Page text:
Determining and quantitating the relative afferent pupillary defect
in a patient in which the left eye is dilated and fixed because of
an efferent defect
Determining and quantitating the
relative afferent pupillary defect (RAPD) in a patient in which the
left eye is dilated and fixed because of an efferent defect. The
right eye is illuminated by a side light in darkness during the
alternating light test, as described in . There is less consensual
pupillary contraction of the right (working) pupil when the left
eye is illuminated, indicating an RAPD in the left eye. The RAPD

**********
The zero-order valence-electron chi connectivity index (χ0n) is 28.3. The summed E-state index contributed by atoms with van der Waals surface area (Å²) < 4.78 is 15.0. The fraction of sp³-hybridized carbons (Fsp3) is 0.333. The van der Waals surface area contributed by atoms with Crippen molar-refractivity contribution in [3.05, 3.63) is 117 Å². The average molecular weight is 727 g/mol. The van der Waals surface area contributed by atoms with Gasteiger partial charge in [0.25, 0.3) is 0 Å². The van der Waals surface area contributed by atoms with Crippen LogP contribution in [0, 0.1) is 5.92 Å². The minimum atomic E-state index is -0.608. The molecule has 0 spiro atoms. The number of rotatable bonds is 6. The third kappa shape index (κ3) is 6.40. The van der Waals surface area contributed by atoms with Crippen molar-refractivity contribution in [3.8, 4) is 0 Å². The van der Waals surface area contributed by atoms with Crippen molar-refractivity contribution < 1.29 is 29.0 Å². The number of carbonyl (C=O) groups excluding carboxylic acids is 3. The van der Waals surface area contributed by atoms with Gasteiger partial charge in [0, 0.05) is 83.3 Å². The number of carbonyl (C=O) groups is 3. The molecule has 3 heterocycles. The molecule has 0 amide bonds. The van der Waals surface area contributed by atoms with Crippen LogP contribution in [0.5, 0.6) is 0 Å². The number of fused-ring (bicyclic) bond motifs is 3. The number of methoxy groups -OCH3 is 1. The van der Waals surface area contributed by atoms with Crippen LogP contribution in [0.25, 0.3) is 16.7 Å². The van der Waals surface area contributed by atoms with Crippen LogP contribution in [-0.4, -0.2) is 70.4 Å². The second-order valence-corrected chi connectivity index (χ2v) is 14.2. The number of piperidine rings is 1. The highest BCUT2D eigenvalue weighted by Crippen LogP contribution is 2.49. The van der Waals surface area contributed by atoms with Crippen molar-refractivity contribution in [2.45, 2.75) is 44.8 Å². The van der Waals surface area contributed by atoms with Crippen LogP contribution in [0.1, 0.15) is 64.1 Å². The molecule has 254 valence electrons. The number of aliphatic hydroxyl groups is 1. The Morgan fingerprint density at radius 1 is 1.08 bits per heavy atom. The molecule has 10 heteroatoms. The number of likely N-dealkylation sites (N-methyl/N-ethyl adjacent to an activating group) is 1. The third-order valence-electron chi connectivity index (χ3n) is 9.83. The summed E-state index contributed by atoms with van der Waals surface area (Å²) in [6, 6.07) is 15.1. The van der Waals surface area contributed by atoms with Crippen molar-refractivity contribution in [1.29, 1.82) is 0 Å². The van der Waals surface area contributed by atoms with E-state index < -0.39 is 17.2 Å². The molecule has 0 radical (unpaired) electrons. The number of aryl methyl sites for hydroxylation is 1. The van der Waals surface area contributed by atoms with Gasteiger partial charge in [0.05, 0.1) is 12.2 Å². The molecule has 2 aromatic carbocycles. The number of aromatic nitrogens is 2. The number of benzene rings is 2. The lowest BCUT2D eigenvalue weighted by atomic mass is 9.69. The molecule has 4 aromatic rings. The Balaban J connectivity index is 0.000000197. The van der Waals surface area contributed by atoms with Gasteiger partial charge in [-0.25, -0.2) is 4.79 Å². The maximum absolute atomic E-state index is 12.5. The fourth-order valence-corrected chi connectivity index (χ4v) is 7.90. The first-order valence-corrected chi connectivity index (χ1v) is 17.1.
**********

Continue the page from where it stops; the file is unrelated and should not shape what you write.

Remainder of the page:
can still be quantitated by placing neutral‐density
filters in front of the right eye (which has the better afferent
input) until the direct and consensual responses of the right pupil
are equal. In this case, the 0.6–log unit filter balances the
responses. Therefore, the patient should be recorded as having a
0.6–log unit RAPD in the left eye, with an efferent defect in the
left eye. In practice, quantitating an RAPD in the presence of an
efferent defect is difficult without an assistant because three
hands are needed: one for the side light, one for the neutral
density filter, and one for the alternating test light.
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